The Fiscal Cliff as Reelection Strategy: Rethinking the Temporary Taxation Debate
55 Pages Posted: 2 Feb 2014 Last revised: 9 Sep 2014
Date Written: August 28, 2014
Recent scholarship contends that temporary tax provisions are socially costly because they increase rent-seeking activity and create uncertain investment environments. This Article challenges that view, and shows that, while temporary tax provisions may increase rent-seeking activity, such activity is not always socially costly; and while temporary tax provisions may create uncertain investment environments, such environments are not always unfavorable for private investors. The real problem with temporary tax provisions, simply put, is that legislators use them to win reelection and externalize a number of costs in the process. Once this fundamental point is grasped, the normative conclusions that follow sharply differ from those offered by prevailing scholarship. Some scholars for example, have recently recommended that all tax legislation should default to permanent status in order to decrease rent-seeking and investment uncertainty. Yet other scholars have recommended that all tax legislation should default to temporary status for the same reasons. Given that legislators use temporary tax provisions to win reelection however, both recommendations miss the mark. Not only are the social costs of rent-seeking and investment uncertainty unclear, recommendations of self-enforced congressional default rules will not adequately constrain lawmakers from strategically seeking reelection. This Article recommends therefore that temporary tax provisions should, at the constitutional level, require immediate offset.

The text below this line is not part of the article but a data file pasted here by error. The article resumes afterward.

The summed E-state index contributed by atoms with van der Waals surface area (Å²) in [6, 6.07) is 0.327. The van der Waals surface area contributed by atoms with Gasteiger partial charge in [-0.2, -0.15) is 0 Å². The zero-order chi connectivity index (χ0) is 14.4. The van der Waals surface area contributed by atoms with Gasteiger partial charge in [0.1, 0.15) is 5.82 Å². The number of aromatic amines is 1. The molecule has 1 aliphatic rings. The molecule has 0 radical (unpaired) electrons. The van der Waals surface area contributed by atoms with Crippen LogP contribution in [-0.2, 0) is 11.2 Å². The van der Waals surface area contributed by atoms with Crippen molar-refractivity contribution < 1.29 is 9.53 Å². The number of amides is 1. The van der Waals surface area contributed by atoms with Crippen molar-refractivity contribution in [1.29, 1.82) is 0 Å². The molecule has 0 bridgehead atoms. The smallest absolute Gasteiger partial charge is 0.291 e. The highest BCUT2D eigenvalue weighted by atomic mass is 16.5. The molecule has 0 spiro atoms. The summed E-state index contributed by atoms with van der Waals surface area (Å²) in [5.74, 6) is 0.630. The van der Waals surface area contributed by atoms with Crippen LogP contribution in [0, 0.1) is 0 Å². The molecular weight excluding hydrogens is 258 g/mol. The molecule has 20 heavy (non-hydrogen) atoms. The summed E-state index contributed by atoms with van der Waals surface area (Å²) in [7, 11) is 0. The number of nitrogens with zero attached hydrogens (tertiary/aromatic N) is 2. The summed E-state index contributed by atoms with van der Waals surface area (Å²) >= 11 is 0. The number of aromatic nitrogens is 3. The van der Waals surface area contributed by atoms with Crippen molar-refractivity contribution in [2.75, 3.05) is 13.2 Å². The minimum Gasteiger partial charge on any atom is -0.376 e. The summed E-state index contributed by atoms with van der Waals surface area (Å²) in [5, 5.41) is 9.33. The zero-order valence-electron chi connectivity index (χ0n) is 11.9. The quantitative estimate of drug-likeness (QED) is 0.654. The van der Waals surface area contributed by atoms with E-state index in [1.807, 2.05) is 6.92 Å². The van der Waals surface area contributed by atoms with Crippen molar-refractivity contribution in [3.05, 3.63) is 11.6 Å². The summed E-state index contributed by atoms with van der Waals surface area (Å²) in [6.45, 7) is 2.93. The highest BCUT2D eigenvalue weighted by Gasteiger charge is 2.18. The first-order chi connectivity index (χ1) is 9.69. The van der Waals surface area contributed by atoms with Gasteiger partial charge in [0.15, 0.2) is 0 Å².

Keywords: temporary taxation, timing rule, sunset clause, budget window
JEL Classification: E62, H61, K34
Suggested Citation: Suggested Citation